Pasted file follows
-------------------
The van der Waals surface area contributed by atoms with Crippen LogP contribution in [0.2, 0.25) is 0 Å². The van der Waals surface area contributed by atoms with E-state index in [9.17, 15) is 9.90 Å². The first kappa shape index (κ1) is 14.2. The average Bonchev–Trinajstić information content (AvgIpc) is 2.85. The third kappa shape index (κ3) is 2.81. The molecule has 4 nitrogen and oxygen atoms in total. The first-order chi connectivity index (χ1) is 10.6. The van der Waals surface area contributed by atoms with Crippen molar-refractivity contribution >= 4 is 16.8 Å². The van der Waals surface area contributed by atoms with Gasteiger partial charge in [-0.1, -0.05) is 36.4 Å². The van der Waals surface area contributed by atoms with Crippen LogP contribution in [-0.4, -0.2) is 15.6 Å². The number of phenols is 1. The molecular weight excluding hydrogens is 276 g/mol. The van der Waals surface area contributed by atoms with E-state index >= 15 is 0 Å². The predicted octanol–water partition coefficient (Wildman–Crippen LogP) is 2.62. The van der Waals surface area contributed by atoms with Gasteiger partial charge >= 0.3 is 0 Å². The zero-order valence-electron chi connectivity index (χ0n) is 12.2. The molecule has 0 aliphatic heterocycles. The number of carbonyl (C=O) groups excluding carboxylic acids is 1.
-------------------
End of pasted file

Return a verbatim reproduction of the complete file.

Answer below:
The van der Waals surface area contributed by atoms with Crippen LogP contribution in [0.2, 0.25) is 0 Å². The van der Waals surface area contributed by atoms with E-state index in [9.17, 15) is 9.90 Å². The first kappa shape index (κ1) is 14.2. The average Bonchev–Trinajstić information content (AvgIpc) is 2.85. The third kappa shape index (κ3) is 2.81. The molecule has 4 nitrogen and oxygen atoms in total. The first-order chi connectivity index (χ1) is 10.6. The van der Waals surface area contributed by atoms with Crippen molar-refractivity contribution >= 4 is 16.8 Å². The van der Waals surface area contributed by atoms with Gasteiger partial charge in [-0.1, -0.05) is 36.4 Å². The van der Waals surface area contributed by atoms with Crippen LogP contribution in [-0.4, -0.2) is 15.6 Å². The number of phenols is 1. The molecular weight excluding hydrogens is 276 g/mol. The van der Waals surface area contributed by atoms with E-state index >= 15 is 0 Å². The predicted octanol–water partition coefficient (Wildman–Crippen LogP) is 2.62. The van der Waals surface area contributed by atoms with Gasteiger partial charge >= 0.3 is 0 Å². The zero-order valence-electron chi connectivity index (χ0n) is 12.2. The molecule has 0 aliphatic heterocycles. The number of carbonyl (C=O) groups excluding carboxylic acids is 1.